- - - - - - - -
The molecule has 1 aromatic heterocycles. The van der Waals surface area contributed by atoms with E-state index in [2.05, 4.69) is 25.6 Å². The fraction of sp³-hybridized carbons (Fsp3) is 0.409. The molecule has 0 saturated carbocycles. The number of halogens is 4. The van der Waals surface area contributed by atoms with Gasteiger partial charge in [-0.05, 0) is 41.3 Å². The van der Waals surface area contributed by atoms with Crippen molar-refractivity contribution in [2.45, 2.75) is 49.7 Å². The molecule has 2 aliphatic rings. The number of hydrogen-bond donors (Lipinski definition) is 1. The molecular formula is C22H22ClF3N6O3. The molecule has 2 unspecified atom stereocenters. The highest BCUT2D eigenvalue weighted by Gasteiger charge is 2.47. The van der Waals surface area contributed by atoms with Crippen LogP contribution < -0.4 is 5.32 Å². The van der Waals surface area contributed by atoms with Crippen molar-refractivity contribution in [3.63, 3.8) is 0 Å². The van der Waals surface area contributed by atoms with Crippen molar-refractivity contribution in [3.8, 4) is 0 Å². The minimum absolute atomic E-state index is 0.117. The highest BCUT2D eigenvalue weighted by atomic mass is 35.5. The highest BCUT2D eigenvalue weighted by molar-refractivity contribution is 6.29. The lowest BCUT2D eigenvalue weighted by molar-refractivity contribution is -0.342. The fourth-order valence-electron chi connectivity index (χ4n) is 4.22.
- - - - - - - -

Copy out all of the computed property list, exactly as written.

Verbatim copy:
The molecule has 1 aromatic heterocycles. The van der Waals surface area contributed by atoms with E-state index in [2.05, 4.69) is 25.6 Å². The fraction of sp³-hybridized carbons (Fsp3) is 0.409. The molecule has 0 saturated carbocycles. The number of halogens is 4. The van der Waals surface area contributed by atoms with Gasteiger partial charge in [-0.05, 0) is 41.3 Å². The van der Waals surface area contributed by atoms with Crippen molar-refractivity contribution in [2.45, 2.75) is 49.7 Å². The molecule has 2 aliphatic rings. The number of hydrogen-bond donors (Lipinski definition) is 1. The molecular formula is C22H22ClF3N6O3. The molecule has 2 unspecified atom stereocenters. The highest BCUT2D eigenvalue weighted by Gasteiger charge is 2.47. The van der Waals surface area contributed by atoms with Crippen LogP contribution < -0.4 is 5.32 Å². The van der Waals surface area contributed by atoms with Crippen molar-refractivity contribution in [3.63, 3.8) is 0 Å². The van der Waals surface area contributed by atoms with Crippen molar-refractivity contribution in [3.8, 4) is 0 Å². The minimum absolute atomic E-state index is 0.117. The highest BCUT2D eigenvalue weighted by atomic mass is 35.5. The highest BCUT2D eigenvalue weighted by molar-refractivity contribution is 6.29. The lowest BCUT2D eigenvalue weighted by molar-refractivity contribution is -0.342. The fourth-order valence-electron chi connectivity index (χ4n) is 4.22.